Two Black Americas, Two White Americas
Krauthammer's piece, The Fabulist vs. The Saint, shows us a white America paralyzed by fear of black America. No, not fear that we'll be mugged or our wimmin will be violated, but fear that we may say something that displeases our black co-citizens. After showing the media's glee to jump on Hillary's well deserved fate ("her Waterloo at Tuzla"), Krauthammer turns to the flag-bedecked Obama race speech:
This invitation to move on, as it were, has been widely accepted. After the speech it became an article of faith that even referring to Wright's comments was somehow illegitimate, the new "Swift-boating."
It is not just that Obama surrogate Rep. George Miller denounced the Clinton campaign for bringing up Wright when talking to superdelegates as trying to "work the low road." You expect that from a campaign. Or that Andrew Sullivan called Hillary's commenting on Wright "a new low." You expect that from Andrew Sullivan.
But from the mainstream media? As National Review's Byron York has pointed out, when Clinton supporter Lanny Davis said on CNN that it is "legitimate" for her to have remarked "that she personally would not put up with somebody who says that 9/11 are chickens who come home to roost" or the kind of "generic comments [Wright] made about white America," Anderson Cooper, the show's host and alleged moderator, interjected that since "we all know what the [Wright] comments were," he found it "amazing" and "funny" that Davis should "feel the need to repeat them over and over again."
Davis protested, "It's appropriate." Time magazine's Joe Klein promptly smacked Davis down with "Lanny, Lanny, you're spreading the -- you're spreading the poison right now," and then suggested that an "honorable person" would "stay away from this stuff."
Honorable people don't criticize hate-spewing black pastors and black presidential candidates who sat their families in front of the spew for 20 years. Why? Because honorable whites don't diss anything about blacks, apparently. In public anyway.
Of course, Hillary's campaign has every right to bring the matter up because it goes to the question of Obama's ability to reason, act and live in a manner we have come to expect of the men who have put on George Washington's mantle. But the discussion is off limits not just because Obama is black, but more so because the white liberal elite think Rev. Wright is right.
But he's wrong. Robinson doesn't say as much in his op/ed, Two Black Americas, but the black America that he paints says it loud and clear. While he talks about successful blacks and blacks in poverty today, that's not the two black Americas he's talking about. Rather, it is the black America of Martin Luther King and the black America of today.
Forty years after the Rev. Martin Luther King Jr. was killed, we sometimes talk about race in America as if nothing has changed. The truth is that everything has changed -- mostly for the better -- and that if we're ever going to see King's dream fulfilled, first we have to acknowledge that this is not an America he would have recognized.
On April 4, 1968, it was possible to make the generalization that being black in this country meant being poor; fully 40 percent of black Americans lived below the poverty line, according to census data, with another 20 percent barely keeping their heads above water. African Americans were heavily concentrated in the inner cities and the rural South. We were far less likely than whites to go to college, and our presence in the corporate world was minimal.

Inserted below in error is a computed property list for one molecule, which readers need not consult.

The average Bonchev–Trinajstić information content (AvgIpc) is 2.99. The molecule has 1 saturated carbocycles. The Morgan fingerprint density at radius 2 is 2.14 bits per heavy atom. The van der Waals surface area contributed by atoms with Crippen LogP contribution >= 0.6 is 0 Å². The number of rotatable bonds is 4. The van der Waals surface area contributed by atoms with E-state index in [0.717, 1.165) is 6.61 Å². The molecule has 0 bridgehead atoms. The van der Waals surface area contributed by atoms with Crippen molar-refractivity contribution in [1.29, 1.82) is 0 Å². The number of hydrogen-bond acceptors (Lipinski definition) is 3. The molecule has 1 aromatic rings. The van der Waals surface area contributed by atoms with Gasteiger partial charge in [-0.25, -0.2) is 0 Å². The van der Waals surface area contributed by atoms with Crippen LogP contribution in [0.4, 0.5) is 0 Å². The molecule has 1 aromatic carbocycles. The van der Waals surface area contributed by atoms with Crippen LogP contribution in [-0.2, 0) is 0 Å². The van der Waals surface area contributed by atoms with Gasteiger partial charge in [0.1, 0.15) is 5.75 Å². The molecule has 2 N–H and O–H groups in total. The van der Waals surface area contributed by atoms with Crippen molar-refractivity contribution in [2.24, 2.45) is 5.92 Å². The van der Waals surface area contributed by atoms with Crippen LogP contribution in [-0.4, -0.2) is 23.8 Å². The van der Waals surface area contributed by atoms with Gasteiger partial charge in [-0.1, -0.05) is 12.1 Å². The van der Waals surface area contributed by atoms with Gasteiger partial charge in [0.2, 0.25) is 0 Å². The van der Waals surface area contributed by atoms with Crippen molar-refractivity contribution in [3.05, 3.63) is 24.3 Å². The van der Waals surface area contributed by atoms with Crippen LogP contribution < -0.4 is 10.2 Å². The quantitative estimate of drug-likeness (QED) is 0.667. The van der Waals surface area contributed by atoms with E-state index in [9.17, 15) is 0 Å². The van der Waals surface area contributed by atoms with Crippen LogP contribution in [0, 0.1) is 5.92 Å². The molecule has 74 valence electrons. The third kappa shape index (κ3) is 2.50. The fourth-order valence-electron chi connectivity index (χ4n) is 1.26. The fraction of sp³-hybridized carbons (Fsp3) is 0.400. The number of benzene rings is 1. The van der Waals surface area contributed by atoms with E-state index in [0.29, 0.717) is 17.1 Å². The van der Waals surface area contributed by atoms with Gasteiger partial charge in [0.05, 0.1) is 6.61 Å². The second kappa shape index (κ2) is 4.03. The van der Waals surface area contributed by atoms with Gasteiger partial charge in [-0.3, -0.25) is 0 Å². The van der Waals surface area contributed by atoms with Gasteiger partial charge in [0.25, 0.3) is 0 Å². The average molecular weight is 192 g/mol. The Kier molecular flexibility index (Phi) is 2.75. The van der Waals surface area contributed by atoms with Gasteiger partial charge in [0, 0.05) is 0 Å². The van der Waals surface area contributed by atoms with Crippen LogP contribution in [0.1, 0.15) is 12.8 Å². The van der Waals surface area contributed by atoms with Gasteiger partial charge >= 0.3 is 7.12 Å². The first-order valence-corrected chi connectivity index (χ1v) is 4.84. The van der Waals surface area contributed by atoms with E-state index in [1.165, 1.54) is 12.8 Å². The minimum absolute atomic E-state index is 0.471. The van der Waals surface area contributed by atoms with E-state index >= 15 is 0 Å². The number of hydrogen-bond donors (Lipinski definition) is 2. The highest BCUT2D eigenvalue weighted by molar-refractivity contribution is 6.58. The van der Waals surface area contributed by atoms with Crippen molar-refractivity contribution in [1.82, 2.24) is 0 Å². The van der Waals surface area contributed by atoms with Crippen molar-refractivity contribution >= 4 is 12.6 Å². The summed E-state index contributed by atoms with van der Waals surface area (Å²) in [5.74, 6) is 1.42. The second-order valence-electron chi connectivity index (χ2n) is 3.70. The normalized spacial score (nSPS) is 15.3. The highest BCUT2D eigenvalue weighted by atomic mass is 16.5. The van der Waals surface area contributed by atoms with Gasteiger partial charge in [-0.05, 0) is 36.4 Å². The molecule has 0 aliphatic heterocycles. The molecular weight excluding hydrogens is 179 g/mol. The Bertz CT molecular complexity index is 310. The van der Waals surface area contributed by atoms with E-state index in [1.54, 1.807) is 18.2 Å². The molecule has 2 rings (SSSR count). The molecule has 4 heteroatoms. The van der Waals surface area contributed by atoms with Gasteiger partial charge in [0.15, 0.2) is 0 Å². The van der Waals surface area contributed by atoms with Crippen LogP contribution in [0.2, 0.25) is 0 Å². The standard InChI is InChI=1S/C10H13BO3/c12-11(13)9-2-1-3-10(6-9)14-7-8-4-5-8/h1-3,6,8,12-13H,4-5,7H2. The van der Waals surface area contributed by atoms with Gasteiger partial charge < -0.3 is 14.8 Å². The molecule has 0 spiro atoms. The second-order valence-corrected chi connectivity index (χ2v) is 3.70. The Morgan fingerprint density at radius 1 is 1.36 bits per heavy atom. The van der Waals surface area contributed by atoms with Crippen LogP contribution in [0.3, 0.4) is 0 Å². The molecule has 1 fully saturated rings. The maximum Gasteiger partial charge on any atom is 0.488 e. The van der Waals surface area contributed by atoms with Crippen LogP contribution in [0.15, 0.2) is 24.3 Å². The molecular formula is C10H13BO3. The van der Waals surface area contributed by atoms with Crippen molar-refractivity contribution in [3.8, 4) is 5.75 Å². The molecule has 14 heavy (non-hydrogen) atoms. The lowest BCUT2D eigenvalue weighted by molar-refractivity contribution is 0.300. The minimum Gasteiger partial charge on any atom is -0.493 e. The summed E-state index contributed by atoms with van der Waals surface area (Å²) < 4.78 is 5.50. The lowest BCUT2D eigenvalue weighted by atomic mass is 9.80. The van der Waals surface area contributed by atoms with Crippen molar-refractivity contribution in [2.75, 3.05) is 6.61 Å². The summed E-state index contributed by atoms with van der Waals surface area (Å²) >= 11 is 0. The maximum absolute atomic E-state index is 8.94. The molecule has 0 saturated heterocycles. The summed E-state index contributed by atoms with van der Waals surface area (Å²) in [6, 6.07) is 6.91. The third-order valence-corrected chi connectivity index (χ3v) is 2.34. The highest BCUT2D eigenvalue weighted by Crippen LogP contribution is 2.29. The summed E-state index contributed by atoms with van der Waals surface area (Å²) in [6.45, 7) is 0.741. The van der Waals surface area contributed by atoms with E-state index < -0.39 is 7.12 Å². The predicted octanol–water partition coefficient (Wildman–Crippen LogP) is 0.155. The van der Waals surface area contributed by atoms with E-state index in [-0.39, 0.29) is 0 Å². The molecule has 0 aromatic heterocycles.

Robinson acknowledges that 25% of blacks today are mired in poverty, and because the better-off blacks don't have generations of money and success behind them, they're a bit more nervous about their success, but:
- African Americans control $800 billion in purchasing power, which, if translated into gross domestic product, would make a sovereign "Black America" the 15th- or 16th-richest nation on earth.
- Not even 2% of black households 40 years ago earned the equivalent of $100,000 a year in today's dollars. Now, about 10% of black households do.
- In many cities, more African Americans now live in the suburbs than within the city limits.
- The grandson of a slave was chairman of Merrill-Lynch until he resigned in the wake of the mortgage meltdown, "and floated back to earth with the help of one of the loveliest golden parachutes Wall Street has seen."
For those who haven't made it into the middle class, however, things are different. Inner-city communities were hollowed out -- a process accelerated by the riots that followed King's death -- and left fallow for decades. Middle-class professionals fled, businesses closed, schools disintegrated, family structures fell apart. Drugs and crime were symptoms of the general rot ...Such people could well respond positively to Wright's hate speech about white America, but they would be better served by a pastor who encourages them to join the middle class. Wright, however, preaches that the middle class is a cop out and counter to black liberation.
Obama stuck with a church that, as near as we can tell from Wright's sermons, demonized the 75% of blacks who were successful. As a man who wanted to be the president of America, he should have been doing all he could to see other blacks achieve the financial security he and Michelle enjoyed. That's what we expect as Americans.
Obama's judgment went haywire, or the whole sitting in the pew thing was just a sham that didn't require much thought -- yet the media wants to be done with the whole affair, leading me to the conclusion that there are two white Americas: The one that is comfortable with race, and the one that is so uncomfortable with it, they would rather not talk about it -- proving my long-held theory that Obama is benefiting from racial Teflon, to the detriment of every candidate he faces.